The Journal of Alternative and Complementary Medicine has published our paper, A Multimodal Intervention for Patients with Secondary Progressive Multiple Sclerosis: Feasibility and Effect on Fatigue, available here. The paper details the success of the first 10 subjects that we enrolled in the study, which uses diet, vitamins, stress reduction, exercise, and electrical stimulation of muscles to augment the effectiveness of the exercise program. Our study showed that intervention had very good compliance measures, is well tolerated, and has minimal side effects. In addition, the perceived fatigue was markedly reduced as compared to baseline fatigue levels. Group average fatigue severity (FSS) scores decreased from 5.7 at baseline to 3.32 (p=0.0008) at 12 months. We have not found any papers in the MS literature that report such a large favorable change on perceived fatigue. Such a large favorable change for fatigue is very exciting as fatigue is the most disabling symptom for those with MS and many other conditions.
If you want to read the abstract I have it in its entirety below.
Abstract Background: Multiple sclerosis is an autoimmune disease influenced by environmental factors. Objectives: The feasibility of a multimodal intervention and its effect on perceived fatigue in patients with secondary progressive multiple sclerosis were assessed. Design/setting: This was a single-arm, open-label intervention study in an outpatient setting. Interventions: A multimodal intervention including a modified Paleolithic diet with supplements, stretching, strengthening exercises with electrical stimulation of trunk and lower limb muscles, meditation, and massage was used. Outcome measures: Adherence to each component of the intervention was calculated using daily logs. Side effects were assessed using a monthly questionnaire and blood analyses. Fatigue was assessed using the Fatigue Severity Scale (FSS). Data were collected at baseline and months 1, 2, 3, 6, 9, and 12. Results: Ten (10) of 13 subjects who were enrolled in a 2-week run-in phase were eligible to continue in the 12-month main study. Of those 10 subjects, 8 completed the study and 6 subjects fully adhered to the study intervention for 12 months. Over a 12-month period, average adherence to diet exceeded 90% of days, and to exercise/muscle stimulation 75% of days. Nutritional supplements intake varied among and within subjects. Group daily average duration of meditation was 13.3 minutes and of massage was 7.2 minutes. No adverse side effects were reported. Group average FSS scores decreased from 5.7 at baseline to 3.32 (p=0.0008) at 12 months. Conclusions: In this small, uncontrolled pilot study, there was a significant improvement in fatigue in those who completed the study. Given the small sample size and completer rate, further evaluation of this multimodal therapy is warranted.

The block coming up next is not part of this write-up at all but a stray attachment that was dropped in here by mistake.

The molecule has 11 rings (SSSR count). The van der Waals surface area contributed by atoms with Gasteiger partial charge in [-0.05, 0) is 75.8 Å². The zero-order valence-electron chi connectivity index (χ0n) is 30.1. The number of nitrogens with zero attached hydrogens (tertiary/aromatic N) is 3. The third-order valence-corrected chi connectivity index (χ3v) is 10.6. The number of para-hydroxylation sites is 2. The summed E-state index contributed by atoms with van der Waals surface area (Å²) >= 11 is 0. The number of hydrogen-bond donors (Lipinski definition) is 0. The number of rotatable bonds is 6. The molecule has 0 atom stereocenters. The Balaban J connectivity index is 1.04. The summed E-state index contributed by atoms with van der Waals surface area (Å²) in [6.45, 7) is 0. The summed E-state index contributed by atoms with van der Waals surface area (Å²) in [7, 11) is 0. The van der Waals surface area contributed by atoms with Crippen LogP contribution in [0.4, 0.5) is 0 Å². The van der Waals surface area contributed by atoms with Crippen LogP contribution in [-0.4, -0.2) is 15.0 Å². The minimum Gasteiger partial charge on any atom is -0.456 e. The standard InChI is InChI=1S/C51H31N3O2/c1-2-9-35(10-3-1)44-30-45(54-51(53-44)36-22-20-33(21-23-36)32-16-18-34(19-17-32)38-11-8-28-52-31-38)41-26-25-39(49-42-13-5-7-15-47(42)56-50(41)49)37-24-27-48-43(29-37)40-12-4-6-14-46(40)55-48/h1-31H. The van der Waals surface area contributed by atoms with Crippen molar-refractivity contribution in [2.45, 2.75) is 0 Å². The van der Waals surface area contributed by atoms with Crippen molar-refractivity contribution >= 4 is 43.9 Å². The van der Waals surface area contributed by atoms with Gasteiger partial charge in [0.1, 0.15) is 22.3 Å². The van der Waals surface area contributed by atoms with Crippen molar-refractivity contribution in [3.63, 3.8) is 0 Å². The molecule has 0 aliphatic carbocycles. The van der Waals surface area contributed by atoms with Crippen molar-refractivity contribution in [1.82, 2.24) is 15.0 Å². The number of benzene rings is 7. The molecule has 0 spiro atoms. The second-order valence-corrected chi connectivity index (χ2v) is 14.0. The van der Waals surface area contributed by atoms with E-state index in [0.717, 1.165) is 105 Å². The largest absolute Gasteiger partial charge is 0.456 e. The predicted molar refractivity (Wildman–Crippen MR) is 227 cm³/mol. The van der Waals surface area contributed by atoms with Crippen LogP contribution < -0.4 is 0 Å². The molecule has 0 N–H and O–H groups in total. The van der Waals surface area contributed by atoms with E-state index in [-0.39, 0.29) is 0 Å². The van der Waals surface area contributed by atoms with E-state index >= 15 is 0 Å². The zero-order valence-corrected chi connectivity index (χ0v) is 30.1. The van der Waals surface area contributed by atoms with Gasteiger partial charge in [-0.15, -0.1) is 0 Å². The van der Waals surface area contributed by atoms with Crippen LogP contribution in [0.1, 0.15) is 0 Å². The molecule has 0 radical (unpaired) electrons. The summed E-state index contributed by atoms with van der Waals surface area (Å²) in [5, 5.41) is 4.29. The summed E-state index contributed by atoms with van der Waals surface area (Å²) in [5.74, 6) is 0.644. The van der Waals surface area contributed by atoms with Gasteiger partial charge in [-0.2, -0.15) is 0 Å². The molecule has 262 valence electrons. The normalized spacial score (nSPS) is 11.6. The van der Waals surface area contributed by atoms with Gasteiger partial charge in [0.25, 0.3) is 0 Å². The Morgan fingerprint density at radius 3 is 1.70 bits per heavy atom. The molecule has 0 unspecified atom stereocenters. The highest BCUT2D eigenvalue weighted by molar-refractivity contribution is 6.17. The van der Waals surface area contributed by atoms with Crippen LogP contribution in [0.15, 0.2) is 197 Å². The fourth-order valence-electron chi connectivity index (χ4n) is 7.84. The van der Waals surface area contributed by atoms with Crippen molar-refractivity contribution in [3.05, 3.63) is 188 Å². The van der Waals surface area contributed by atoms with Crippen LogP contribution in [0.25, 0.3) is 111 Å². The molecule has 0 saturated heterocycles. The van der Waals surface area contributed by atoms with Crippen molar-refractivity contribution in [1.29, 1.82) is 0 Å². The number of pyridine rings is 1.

We now have 20 subjects that have completed 12 months in the study. We are analyzing study data and working on the next round of papers and grants. We anticipate many more papers coming from these data and many more grant applications. This is a very big deal: I know of no other laboratory that is prospectively studying the impact of diet and lifestyle choices on quality of life and function for any autoimmune condition. The type of research that my lab is doing is absolutely groundbreaking and over time, with enough positive studies, will lead to significant changes in the medical establishment. Having the funds to collect the pilot data like this study allows me to then write for grants much more successfully. If you want to be part of the team that makes these studies possible, please make a generous donation to the Wahls Research fund here.
For those who want to know more about the types of interventions that we are studying, I discuss them in detail in my book, The Wahls Protocol: How I Beat Progressive MS Using Paleo Principles and Functional Medicine. If you have multiple sclerosis, fatigue, and some level of gait disability, you can learn more here about the Wahls Paleo Diet and Progressive Multiple Sclerosis trial that we are currently recruiting for, including eligibility criteria and how to be screened for the study.